13. 13. Energy Efficiency: A Study in Derived Demand This means that for some customers, the amount of energy they use might actually be above the APPENDIX: NEGAWATTS AND THE TRADITIONAL ANALYSIS The proponents of the “Negawatt” view of energy efficiency would call increases in energy efficiency an increase in supply rather than a decrease in demand. In order to graph this in a traditional Supply and demand curve, one would leave the demand curve unchanged, but generate a supply curve S2, which is the sum of the tangible energy (from S1 the supply curve of “tangible” electricity) and the number of negawatts produced. One would then look at the intersection of the demand curve and S2. Figure A-1: The “Negawatt” View In the Negawatt view of the universe, the actual reduction in energy demand is the quantity demanded at D minus that demanded at F consumers are made better off by energy conservation, since when S0 shifts out to S1, their surplus rises from ABD to ACE. Producers see a new surplus, instead of BGE, they now see, CGE, which might be an increase or a decrease. Although it is clear that total surplus has increased by DEF, so (costless) energy efficiency is a benefit both to consumers and to society. The actual amount of energy demanded in this analysis was J before the increase in efficiency. K is the amount of “tangible” and negawatts of energy, of which H are real and need to be generated. If one looks at J, the amount of energy plus negawatts generated to meet the old equilibrium level, one can see that L is the amount of tangible electricity generated, and J-L is the amount of negawatts “consumed”. H-L would be the take-back effect. It would not be possible, with a non-increasing demand curve and a non-decreasing supply curve for H-L to exceed J-L, so at no point can the takeback effect exceed the savings from a demand curve. The exceptions would occur if the traditional supply/demand rules do not apply as mentioned in section III. page 13 of 15
  14. 14. Energy Efficiency: A Study in Derived Demand In the model above, can we estimate the takeback effect, given that we know the price reduction B-C? Had there been no change in the quantity of electricity demanded, the total demanded would be J. That demand would be made up of L megawatts and J-L negawatts. However, because the price of electricity is lowered (held down), by the introduction of conservation, the new quantity demanded is K (Note that K-J can be determined using the price elasticity: η*J*(B-C)/B). The sum of the megawatts and negawatts demanded is where the demand curve crosses the Supply curve, in this case K. The price for the quantity K demanded is C. At price C, H units of real electricity (megawatts) will be consumed and K-H negawatts will be consumed. The takeback effect is the increase in real megawatts, therefore, the takeback effect, in this case is H-L. Figure A-1 may be complicated if one assumes that there is an initial cost (M) to adopting these energy conservation measures. The Negawatt version of the model, unfortunately, cannot be graphed if supply is completely elastic, although the analysis can be reconstructed without particular difficulty. The concept of negawatts, unfortunately, is not directly compatible with the concept of derived demand. For instance, if we assume a basic linear supply curve: EQ-12: P=mQ + G Improving efficiency by (1-x)6 would result in the negawatt world in an equation of the form EQ-13: Pn = x*mQ + G In other word, the price for Q=0 would be the same (G), and would diverge from there. However, in terms of energy services, an increase in efficiency of (1-y)7 would result in an instantaneous decrease in the cost of energy services, resulting in an equation of the form EQ-13a: Pd = y*mQ + y*G In other words, while a graphical representation might intersect at a single point, at all other points Pn ≠ Pd. REFERENCES 6 (0<x<1) 7 (0<y<1) page 14 of 15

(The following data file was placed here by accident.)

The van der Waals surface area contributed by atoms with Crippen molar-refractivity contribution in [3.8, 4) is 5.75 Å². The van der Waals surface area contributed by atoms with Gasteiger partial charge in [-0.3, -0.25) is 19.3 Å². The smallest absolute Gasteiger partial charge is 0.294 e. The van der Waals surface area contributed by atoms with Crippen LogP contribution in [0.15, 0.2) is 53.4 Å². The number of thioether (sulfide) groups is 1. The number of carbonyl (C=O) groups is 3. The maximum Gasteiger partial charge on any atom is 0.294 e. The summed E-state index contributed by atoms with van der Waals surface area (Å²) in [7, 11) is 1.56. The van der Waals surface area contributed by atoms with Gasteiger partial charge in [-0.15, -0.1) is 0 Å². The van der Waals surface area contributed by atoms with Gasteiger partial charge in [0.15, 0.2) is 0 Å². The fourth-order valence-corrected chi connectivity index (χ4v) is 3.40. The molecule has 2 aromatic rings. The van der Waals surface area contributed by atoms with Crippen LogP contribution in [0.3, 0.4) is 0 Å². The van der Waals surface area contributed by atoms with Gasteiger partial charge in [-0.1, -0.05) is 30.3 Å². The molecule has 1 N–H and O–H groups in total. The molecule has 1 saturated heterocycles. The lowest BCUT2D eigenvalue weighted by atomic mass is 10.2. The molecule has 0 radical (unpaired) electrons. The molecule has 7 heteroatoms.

15. 15. i Brennan, Timothy, “Energy Efficiency: Efficiency or Monopsony”, presented at the Center for Research in Regulated Industries Western Conference, June 18, 2009 ii Bently, W.G., C. E. Cosgrove, and P. W. Stallcup, "Integrating Econometric and End-Use Models: A Realistic Approach to Conservation Programs," Proceedings of the Third EPRI Load-Forecasting Symposium March 25-27, 1981, July 1982, pp. 44-76 iii Crew, Michael and Spiegel, Menahem, “Price Caps, Demand Side Management and Public Goods”, presented at the CRRI Western Conference, June 18, 2009 iv Becker, G.S. "A Theory of the Allocation of Time", Economic Journal, Vol 75, No. 299 (September 1965) pp 493-517. v Alexander, Michael, The Effect of Changes in Technology of Derived Demand The Takeback Effect in Energy Conservation Programs, Doctoral Dissertation, University of Minnesota, December 1997, available upon request to the author <michael.alexander@sce.com>. vi Gottron, Frank, “Energy Efficiency and the Rebound Effect: Does Increasing Efficiency Decrease Demand?” CRS Report for Congress, Congressional Research Service, Library of Congress, Order Code RS20981 (July 30, 2001), available at https://www.policyarchive.org/bitstream/handle/10207/3492/RS20981_20010730.pdf?sequence=1